Bahraini authorities acknowledged on Thursday spying charges against prominent opposition figure, Sheikh Ali Salman, were false.
A court in the Gulf state acquitted the Secretary General of Al-Wefaq opposition group of all charges in his trial for alleged spying for regional rival Qatar, activists said.
“Sheikh Ali Salman was found innocent,” Sheikh Maytham al-Salman of the Bahrain Center for Human Rights told AFP.
Multiple Bahraini activists confirmed his acquittal on Twitter but he remains behind bars serving a prison sentence for inciting hatred handed down in 2014.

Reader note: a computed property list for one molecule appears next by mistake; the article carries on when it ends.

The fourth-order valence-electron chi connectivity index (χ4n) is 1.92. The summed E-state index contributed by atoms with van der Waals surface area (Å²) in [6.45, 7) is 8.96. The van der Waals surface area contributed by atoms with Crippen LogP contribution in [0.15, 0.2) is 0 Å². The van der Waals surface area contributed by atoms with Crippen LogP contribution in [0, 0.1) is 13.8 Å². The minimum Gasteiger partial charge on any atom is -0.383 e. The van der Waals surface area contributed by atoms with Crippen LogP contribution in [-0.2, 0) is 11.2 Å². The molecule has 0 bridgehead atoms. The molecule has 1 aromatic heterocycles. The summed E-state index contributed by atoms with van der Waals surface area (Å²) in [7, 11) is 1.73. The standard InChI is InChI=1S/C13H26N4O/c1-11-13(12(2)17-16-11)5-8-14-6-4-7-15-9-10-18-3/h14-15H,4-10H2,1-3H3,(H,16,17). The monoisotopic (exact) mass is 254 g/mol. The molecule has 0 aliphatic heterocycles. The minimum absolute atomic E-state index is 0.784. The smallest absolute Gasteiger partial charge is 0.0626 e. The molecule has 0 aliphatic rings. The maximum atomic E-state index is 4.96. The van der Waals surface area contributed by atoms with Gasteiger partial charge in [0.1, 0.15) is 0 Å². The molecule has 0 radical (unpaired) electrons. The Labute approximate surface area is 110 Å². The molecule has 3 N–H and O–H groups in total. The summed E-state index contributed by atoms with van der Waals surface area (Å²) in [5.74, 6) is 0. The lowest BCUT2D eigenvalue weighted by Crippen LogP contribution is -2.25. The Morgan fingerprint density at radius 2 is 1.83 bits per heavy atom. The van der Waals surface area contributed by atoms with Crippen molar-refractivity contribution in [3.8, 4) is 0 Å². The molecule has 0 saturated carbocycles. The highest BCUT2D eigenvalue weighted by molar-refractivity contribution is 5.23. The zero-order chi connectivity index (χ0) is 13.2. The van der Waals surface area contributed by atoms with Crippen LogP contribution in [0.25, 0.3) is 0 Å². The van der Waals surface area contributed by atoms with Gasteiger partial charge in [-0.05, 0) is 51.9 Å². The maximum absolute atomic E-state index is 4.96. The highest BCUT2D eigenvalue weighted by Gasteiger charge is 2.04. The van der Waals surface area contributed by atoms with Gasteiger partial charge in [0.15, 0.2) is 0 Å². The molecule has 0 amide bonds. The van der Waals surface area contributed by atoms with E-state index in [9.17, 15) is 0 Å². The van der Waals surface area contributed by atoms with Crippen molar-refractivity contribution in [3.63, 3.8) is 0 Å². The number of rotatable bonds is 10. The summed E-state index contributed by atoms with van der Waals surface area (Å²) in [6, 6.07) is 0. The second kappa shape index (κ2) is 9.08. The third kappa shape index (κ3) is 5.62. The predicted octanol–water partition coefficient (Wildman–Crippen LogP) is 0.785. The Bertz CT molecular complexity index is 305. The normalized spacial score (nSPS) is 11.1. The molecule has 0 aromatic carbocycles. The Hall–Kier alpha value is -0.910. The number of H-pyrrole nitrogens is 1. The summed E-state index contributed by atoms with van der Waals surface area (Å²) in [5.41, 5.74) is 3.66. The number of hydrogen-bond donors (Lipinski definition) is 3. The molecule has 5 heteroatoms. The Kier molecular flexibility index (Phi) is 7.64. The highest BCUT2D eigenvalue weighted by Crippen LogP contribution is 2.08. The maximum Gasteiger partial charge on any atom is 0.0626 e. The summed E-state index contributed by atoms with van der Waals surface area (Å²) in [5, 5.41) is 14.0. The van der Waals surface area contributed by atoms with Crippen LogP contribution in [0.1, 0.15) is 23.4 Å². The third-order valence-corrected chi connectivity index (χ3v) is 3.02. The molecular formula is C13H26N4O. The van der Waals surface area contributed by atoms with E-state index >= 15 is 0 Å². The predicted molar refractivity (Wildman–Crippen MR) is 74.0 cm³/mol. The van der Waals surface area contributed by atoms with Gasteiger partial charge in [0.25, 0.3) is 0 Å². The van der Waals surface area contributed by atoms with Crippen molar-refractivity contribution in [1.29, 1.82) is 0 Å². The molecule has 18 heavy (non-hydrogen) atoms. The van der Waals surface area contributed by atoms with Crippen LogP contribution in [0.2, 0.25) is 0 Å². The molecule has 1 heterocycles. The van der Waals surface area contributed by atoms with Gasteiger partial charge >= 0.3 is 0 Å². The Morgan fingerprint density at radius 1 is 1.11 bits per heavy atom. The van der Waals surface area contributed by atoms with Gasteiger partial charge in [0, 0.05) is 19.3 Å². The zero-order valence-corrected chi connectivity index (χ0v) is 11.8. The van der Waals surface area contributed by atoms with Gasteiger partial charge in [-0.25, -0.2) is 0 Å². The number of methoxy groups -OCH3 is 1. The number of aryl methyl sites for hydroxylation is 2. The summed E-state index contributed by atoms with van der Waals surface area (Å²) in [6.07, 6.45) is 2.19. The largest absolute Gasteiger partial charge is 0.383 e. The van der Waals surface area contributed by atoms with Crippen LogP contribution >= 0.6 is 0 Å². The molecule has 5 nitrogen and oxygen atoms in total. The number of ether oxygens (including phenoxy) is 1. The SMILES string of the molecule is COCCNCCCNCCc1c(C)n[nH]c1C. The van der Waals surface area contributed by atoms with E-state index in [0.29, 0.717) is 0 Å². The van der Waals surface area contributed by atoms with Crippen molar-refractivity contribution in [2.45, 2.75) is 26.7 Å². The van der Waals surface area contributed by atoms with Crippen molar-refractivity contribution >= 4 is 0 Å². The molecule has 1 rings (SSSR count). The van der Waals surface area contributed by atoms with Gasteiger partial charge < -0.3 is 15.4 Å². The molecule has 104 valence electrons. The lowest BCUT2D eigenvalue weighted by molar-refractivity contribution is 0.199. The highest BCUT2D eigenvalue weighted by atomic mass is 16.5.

In Thursday’s case, Sheikh Salman and two other officials from Al-Wefaq, Sheikh Hassan Ali Juma Sultan and Ali Mahdi Ali al-Aswad, faced spying charges.
Sheikh Salman, 52, long has been targeted by the Bahraini regime. In 1994, he was arrested, tortured and detained for months without trial before being deported and forced to live in exile for over 15 years, according to the United Nations.
He was a prominent figure in Bahrain’s Arab Spring protests in 2011, in which the island’s Shiite majority and others demanded more freedoms from the Sunni monarchy.
In December 2014, two days after being re-elected as Al-Wefaq’s secretary-general, Salman was again arrested by security forces. This time, prosecutors brought him to trial on charges he insulted the Interior Ministry.